I wanted to try omitting the sugar this time. I heated the fresh milk up to 190 degrees, cooled it to 110 degrees, dumped the starter (homemade runny yogurt) and a cup of powdered milk into the half-gallon jar, then put it into the oven to keep it warm. And that's where the trouble started. I have no idea how it would have turned out as I made a fatal (for the yogurt, that is) error:
|Jar was saved, but the lid melted to the top and|
the yogurt turned into a cheese-like clumpy mess.
Paul comes up to me about fifteen minutes later and says, "I though you told me not to turn the oven on." What? Oh crap! So I fling the oven door open, grab a pair of hot mitts and take my cooked yogurt out of the oven. Another yogurt attempt down the drain. Well, not exactly down the drain, but into the chicken bucket.
And you know what? I did the exact same thing. That same evening. But this time I caught it before the oven temperature got too hot. I don't know if I'm losing my mind or if I'm not pushing the "Stop" button on the oven hard enough. This time I just used a half-gallon of still warm goat milk (instead of heating / cooling the milk beforehand), about a cup of homemade starter (runny yogurt) and a cup of powdered milk. I left it in the oven overnight, for about twelve hours. And when I opened the jar in the morning, it was like yogurt!! Not thick yogurt by any means, and probably still a bit runnier than store bought, but by gawd, I finally did it!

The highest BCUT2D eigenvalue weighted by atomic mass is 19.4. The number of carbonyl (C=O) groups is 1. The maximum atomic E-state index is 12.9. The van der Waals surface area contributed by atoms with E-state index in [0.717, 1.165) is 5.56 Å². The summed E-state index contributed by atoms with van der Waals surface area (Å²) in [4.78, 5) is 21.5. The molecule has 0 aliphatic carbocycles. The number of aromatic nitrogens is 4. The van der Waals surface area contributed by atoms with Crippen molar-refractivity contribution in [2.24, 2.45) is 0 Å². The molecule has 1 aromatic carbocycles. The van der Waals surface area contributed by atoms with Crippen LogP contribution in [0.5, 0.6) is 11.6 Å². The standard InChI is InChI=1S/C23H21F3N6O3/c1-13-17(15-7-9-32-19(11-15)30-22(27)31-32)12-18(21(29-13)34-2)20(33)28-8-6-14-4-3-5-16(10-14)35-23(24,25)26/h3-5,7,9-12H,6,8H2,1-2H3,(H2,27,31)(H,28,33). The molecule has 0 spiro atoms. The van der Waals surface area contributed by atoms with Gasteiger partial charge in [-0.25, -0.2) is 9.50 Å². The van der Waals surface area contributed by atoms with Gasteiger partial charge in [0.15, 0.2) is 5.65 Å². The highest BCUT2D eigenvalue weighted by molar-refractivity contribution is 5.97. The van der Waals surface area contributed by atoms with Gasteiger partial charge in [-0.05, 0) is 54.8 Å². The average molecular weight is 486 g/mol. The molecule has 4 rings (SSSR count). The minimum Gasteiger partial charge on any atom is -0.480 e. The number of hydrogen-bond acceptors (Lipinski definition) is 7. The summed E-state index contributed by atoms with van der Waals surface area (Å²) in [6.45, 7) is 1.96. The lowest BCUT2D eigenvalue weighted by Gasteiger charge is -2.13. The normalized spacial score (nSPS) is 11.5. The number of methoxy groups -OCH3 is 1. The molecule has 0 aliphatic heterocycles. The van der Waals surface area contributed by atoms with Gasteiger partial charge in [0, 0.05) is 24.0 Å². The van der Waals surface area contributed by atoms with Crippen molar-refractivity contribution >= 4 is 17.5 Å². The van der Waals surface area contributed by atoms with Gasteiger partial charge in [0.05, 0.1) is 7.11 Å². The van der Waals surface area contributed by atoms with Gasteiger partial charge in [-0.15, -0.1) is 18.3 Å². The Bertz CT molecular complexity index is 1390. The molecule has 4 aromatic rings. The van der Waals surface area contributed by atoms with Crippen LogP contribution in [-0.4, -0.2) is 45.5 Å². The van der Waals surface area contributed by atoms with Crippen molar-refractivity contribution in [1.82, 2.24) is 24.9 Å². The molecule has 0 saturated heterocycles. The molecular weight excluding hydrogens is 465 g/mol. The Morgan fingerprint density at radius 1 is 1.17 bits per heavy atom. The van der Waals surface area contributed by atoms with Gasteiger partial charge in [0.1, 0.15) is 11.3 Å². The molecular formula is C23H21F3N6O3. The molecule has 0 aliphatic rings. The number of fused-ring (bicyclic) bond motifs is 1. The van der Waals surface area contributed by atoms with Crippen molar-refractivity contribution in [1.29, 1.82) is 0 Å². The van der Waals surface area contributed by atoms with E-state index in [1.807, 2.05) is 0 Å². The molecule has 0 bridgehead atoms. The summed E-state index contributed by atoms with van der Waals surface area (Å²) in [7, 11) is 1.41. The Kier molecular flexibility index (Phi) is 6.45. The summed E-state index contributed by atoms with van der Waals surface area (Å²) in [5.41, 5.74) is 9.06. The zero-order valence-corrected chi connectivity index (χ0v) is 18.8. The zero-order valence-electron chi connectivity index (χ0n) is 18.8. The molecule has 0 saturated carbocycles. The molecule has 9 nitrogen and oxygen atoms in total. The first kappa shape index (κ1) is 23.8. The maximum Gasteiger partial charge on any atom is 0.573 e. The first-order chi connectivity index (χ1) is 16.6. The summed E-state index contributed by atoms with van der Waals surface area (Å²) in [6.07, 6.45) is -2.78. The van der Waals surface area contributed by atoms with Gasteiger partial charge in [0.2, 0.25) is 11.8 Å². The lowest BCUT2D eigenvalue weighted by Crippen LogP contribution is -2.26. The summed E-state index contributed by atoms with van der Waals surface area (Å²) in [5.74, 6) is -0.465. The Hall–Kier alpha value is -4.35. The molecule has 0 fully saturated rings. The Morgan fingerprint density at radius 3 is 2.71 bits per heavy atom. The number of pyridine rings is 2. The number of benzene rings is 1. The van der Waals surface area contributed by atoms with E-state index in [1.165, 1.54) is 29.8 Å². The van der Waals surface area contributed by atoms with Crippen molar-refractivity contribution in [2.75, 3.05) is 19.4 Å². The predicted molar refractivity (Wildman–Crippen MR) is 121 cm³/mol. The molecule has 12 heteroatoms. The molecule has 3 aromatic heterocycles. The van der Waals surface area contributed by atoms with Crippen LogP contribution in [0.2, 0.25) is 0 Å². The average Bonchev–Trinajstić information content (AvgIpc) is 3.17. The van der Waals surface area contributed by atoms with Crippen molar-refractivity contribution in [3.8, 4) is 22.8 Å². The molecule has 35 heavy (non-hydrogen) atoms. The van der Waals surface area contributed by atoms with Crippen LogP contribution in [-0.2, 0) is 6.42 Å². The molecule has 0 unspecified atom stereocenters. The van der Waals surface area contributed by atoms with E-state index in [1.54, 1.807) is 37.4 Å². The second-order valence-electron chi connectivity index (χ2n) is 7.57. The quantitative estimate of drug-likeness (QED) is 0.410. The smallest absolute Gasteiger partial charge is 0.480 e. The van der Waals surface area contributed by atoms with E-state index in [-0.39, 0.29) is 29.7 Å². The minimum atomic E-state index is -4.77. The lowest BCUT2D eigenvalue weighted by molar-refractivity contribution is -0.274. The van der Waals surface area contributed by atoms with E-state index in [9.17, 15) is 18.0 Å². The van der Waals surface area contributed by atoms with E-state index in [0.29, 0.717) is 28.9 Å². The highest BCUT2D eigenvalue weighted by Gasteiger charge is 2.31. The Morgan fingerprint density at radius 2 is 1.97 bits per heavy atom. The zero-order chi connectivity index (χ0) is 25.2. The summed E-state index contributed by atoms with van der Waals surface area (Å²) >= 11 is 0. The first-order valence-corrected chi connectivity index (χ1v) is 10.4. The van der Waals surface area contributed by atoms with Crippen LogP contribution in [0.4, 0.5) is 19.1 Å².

After it cooled down in the fridge for several hours, I strained it to get a really thick consistency. Out of a half-gallon of milk, I come out with a quart of yogurt. Not the best ratio in my opinion, but it's better than nothing and the chickens get the whey for breakfast.
Although I'm happy about my successful batch of yogurt, I'm now wondering if it was just a fluke. Throughout the whole yogurt making fiasco, I've been wondering if I'm not being clean enough. I think I practice pretty good milking protocol, but there's always the thought in the back of my head that there is some sort of nasty bacteria or pathogen furiously breeding in my dairy products. But I haven't died yet, so I suppose that's good, right? Right.
I have a milk customer picking up her two gallons today, so I'll start my yogurt experimentation again with tonight's milk and try to duplicate my last effort in hopes of getting another quart of yogurt.
In the mean time, I've been finding things to do with all that runny yogurt. Yummy things. But you'll have to wait a day or so for that post!